Not all file storage services are created equal
By Gabrielle Krim
No one can deny that cloud services offer the most affordable solution for file storage. Never before has our consumption of video and audio been higher and we seem to have an insatiable need for more storage space. The packrats among us are no doubt thrilled about the virtually limitless and often free space provided by the cloud – it’s like having a spare room in a magic dimension that lets you keep a much as you like without seeing the mess.
And let’s not forget the convenience of being able to access our data from anywhere, on virtually any device that’s Internet-enabled. Yes, these benefits are all well and good for personal files, such as family vacation photos, music and cooking recipes, but what about when it comes to Institutional data? The security of data in the cloud depends on the terms of service offered by the provider, and not all cloud services are equal.
McGill has a responsibility to protect institutional data. Ghilaine Roquet, McGill’s Chief Information Officer, is very much aware of this duty. When negotiating McGill’s contract with Microsoft for Office 365, including OneDrive for Business cloud storage, she made sure it would guarantee the protection of Intellectual Property and would comply with data privacy laws of Quebec and Canada.
McGill has known for some time that faculty and staff were using self-acquired cloud services both for personal use and to collaborate with colleagues across the globe. While we were preparing to provide faculty and staff with OneDrive for Business cloud storage – available since April 2015 – “we knew we needed to give the community some guidance on what institutional data should be hosted where. The Cloud Data Storage Directive was born out of this need,” Roquet said.
The Cloud Directive identifies different types of institutional data – Regulated, Protected, and Public – and dictates which types can be stored in self-provisioned cloud services, such as Google Drive, Dropbox vs. McGill-provisioned cloud services, such as OneDrive For Business.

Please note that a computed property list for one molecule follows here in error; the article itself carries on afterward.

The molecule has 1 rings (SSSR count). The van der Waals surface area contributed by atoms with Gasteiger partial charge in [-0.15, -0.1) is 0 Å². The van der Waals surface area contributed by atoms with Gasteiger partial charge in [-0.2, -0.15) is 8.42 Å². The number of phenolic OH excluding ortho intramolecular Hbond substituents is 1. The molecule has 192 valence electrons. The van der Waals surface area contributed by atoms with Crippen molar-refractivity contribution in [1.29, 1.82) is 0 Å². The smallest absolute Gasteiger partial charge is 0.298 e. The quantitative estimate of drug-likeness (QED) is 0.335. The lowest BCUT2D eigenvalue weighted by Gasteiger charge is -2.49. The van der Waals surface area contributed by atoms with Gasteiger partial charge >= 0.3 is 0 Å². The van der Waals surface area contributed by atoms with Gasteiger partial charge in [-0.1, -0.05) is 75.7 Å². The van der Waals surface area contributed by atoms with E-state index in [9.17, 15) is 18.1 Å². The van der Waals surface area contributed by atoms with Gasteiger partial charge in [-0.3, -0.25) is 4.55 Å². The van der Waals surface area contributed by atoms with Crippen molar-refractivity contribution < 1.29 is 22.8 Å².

The main points of the Directive can be summarized as follows:
- Regulated Institutional Data is data regulated by laws or governing bodies, for example personal information, student records, medical records, bank/credit card data, and the like. These cannot be stored in self-acquired/consumer-level cloud services, nor in the current OneDrive for Business offering.
- Protected Institutional Data includes data that should remain internal to McGill, but is not regulated by laws. This category includes material such as operation procedures, project documents, etc. This type of data may be stored in a McGill-approved cloud service, e.g., OneDrive, as long as the master copy of the data resides on McGill premises, in a system that is backed up regularly. It may not be stored on self-acquired cloud services (see exception below for Research).
- Research Protected Institutional Data may also be stored in a self-acquired cloud service, as long as the user has performed due diligence to ensure the security of the data.
- Public Institutional Data is data that is already in the public domain, for example available on public Internet sites, journals, television, etc. This type of data can be stored in self-acquired or McGill-provisioned cloud services.
- If you are currently storing any institutional data in a self-acquired cloud service, it must be removed or migrated to a McGill-approved cloud service.
- McGill’s Content Management System, Documentum, is an appropriate on-premises file storage solution for master copies of all institutional data.
While it’s important to keep McGill Institutional Data out of cloud services that are not secure, the directive also aims to ensure this data does not end up on local computers and other devices that could potentially be compromised. To avoid this situation, the Directive states that if Regulated or Protected Institutional Data is stored in the cloud, it may only be synched to McGill-owned, password-protected devices. This restriction does not apply to Apps that allow access to cloud data while connected, without storing a copy on the device, as long as the communication channel is encrypted.
The best way to make use of cloud storage services while keeping institutional data safe is to understand and follow the Directive. The official version of the Directive can be found on the Secretariat’s website.
Cloud data storage companion document – includes the text of the directive, with examples and comments
Videos on the Cloud Data Storage Directive and cloud computing security awareness
OneDrive cloud storage service